The Starfish Nervous System

Starfish are unusual among animals for a variety of reasons. One important reason is their radial symmetry — they don't have a "front" or "back" end. Probably for this reason, they haven't concentrated the tissues of their nervous system into any kind of central body — that is, they have no brain.

The central nervous system of a starfish consists of a radial nerve running the length of each ray and a circumoral ("around the mouth") nerve ring that connects the radial nerves. Contrary to what you might expect, the nerve ring doesn't seem equipped to do any kind of processing of information. Instead, all the sensory information must go to the radial nerves, any memories must be stored in the radial nerves, and any decisions about what to do must be made in the radial nerves. And somehow, the five different radial nerves must coordinate those decisions if the starfish is going to get anywhere.

The best theory is that some sensory information is shared between the different rays (it is unclear how much, or how far it goes), and that the rays can inhibit each other — that is, one ray can take charge of the whole starfish for a time. When moving, this seems likely to be the arm in front of the starfish. When trying to locate an odor, the ray sensing the odor most intensely seems to be the one which takes charge, directing movement in its own direction.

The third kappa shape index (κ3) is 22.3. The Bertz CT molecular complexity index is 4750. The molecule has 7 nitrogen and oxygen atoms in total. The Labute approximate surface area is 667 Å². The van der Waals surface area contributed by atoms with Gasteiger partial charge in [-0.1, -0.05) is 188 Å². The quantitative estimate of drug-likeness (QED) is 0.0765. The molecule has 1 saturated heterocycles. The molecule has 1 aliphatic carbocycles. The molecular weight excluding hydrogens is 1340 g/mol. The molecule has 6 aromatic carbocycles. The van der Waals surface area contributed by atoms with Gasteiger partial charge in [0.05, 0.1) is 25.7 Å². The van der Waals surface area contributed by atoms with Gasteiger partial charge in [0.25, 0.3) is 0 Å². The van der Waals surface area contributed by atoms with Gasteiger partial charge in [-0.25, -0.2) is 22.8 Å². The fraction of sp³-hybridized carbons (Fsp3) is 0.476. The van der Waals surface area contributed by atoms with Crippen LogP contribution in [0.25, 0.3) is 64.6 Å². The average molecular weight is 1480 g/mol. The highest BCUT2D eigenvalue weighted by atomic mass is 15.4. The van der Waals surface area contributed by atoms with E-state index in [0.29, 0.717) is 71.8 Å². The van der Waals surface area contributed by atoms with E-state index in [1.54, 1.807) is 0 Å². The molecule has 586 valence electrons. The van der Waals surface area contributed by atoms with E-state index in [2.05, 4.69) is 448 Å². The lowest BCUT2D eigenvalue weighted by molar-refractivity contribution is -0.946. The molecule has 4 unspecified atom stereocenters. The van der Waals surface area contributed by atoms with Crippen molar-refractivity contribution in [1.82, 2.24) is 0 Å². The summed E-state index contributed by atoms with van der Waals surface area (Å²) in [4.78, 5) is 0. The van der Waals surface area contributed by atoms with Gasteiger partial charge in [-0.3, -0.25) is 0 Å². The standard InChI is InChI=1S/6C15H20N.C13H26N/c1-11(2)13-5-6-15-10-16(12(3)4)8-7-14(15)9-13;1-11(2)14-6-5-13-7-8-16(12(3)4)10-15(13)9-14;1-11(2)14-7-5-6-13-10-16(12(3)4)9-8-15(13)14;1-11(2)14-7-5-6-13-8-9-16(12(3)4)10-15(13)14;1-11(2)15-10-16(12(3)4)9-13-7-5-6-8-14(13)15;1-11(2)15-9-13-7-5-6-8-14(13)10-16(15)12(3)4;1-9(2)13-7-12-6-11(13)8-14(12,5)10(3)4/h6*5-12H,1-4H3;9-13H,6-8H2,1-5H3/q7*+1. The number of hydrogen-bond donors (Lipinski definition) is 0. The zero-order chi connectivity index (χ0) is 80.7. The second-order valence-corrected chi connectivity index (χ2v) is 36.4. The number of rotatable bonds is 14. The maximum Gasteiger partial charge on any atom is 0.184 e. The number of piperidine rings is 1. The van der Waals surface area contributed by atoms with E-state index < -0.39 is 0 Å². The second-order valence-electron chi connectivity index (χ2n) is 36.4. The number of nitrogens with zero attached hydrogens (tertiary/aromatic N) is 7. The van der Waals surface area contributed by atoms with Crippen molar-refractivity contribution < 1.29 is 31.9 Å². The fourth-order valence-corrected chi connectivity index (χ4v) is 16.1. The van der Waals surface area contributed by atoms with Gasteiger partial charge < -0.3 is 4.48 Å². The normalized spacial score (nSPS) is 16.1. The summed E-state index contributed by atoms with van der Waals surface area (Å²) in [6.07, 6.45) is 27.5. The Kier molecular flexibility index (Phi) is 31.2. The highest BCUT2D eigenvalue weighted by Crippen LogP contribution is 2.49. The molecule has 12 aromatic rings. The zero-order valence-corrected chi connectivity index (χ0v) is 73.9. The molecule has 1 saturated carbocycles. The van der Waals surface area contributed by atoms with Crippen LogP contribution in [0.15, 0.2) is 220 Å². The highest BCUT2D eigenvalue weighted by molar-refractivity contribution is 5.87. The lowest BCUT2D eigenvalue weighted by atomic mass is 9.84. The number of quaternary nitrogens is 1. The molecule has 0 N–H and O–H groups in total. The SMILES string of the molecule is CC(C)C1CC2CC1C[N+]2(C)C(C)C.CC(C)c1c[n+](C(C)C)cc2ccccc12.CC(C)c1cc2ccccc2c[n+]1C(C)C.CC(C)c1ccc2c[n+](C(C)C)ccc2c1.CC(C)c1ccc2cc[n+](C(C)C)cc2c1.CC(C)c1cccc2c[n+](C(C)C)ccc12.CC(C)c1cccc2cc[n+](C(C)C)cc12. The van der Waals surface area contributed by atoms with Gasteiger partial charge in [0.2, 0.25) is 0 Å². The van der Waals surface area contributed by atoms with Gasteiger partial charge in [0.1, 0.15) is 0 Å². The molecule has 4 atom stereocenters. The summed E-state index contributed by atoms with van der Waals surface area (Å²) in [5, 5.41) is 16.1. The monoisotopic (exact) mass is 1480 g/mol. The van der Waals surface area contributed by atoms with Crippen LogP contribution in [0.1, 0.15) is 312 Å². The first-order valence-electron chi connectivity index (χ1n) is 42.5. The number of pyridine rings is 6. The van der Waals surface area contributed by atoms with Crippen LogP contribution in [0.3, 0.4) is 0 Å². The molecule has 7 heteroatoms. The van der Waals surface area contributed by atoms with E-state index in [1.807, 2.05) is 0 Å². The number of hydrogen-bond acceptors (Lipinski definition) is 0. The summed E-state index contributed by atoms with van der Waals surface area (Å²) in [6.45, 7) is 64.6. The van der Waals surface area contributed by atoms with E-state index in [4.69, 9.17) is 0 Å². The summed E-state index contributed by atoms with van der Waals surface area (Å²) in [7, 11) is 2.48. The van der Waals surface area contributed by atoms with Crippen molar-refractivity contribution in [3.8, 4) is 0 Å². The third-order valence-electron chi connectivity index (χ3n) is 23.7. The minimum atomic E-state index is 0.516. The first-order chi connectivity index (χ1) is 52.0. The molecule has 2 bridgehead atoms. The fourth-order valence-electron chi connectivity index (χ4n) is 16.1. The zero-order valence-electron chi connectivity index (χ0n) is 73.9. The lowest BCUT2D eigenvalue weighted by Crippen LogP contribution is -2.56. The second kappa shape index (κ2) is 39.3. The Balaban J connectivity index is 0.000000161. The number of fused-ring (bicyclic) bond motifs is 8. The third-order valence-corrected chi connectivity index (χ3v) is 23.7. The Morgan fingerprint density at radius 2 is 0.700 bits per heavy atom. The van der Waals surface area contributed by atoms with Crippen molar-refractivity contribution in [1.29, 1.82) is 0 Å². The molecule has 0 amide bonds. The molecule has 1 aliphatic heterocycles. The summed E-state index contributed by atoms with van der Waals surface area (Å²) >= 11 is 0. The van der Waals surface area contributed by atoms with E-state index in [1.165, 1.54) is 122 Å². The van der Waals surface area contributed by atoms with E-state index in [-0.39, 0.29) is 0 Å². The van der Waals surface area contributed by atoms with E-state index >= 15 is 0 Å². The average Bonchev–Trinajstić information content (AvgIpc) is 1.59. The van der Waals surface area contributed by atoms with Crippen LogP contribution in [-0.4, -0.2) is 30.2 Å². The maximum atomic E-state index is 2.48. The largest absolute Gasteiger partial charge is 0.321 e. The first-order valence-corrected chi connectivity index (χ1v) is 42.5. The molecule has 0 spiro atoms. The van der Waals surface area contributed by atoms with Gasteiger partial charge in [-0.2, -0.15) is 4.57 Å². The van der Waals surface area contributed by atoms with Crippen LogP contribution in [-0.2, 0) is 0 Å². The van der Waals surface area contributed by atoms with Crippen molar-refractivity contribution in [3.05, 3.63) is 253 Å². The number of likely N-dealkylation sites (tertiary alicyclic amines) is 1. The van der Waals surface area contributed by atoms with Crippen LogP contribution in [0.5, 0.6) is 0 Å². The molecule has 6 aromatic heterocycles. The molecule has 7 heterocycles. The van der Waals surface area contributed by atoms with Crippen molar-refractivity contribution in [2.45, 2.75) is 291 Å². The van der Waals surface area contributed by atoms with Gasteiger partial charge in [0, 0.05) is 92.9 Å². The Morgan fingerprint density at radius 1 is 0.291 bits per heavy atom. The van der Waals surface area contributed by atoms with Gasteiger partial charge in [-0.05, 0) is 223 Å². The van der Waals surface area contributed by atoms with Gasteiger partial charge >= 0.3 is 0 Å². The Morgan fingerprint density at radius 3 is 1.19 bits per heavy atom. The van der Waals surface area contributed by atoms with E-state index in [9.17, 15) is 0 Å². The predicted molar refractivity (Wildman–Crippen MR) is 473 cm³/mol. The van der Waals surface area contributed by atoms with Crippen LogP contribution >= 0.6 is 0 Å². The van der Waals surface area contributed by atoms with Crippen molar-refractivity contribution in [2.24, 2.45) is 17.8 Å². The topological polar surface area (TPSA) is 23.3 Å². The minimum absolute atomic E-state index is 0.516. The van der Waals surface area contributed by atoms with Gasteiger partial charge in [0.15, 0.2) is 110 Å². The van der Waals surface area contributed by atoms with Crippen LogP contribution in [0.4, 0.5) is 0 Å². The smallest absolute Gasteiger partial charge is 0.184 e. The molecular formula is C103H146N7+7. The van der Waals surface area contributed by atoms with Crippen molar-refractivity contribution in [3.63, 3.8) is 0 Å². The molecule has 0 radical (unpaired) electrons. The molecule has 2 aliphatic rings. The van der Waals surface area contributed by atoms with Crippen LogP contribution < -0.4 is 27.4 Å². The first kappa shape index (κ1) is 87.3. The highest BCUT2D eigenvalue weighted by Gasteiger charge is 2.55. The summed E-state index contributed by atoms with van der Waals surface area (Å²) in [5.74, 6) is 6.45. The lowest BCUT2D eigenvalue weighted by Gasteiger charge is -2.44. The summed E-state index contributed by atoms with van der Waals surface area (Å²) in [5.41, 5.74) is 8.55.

Despite this odd arrangement, starfish seem to get along fine. Not only can they locate food and mates, they also can learn to associate particular textures of substrate (gravel vs. sand, for example) or levels of illumination (light or dark) with the presence of food. (Feeding behaviors are the easiest to train and observe, so most learning experiments have concentrated on these.) They also can distinguish different odors and learn to ignore those which are not associated with food. (In these experiments, the researchers gave clay tablets the smell of the starfish's normal prey and found that the starfish quickly learned to ignore them.) Their ability to thrive with such an odd nervous system is a reminder that our way of thinking may not be the only way.

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Last updated May 10, 2000.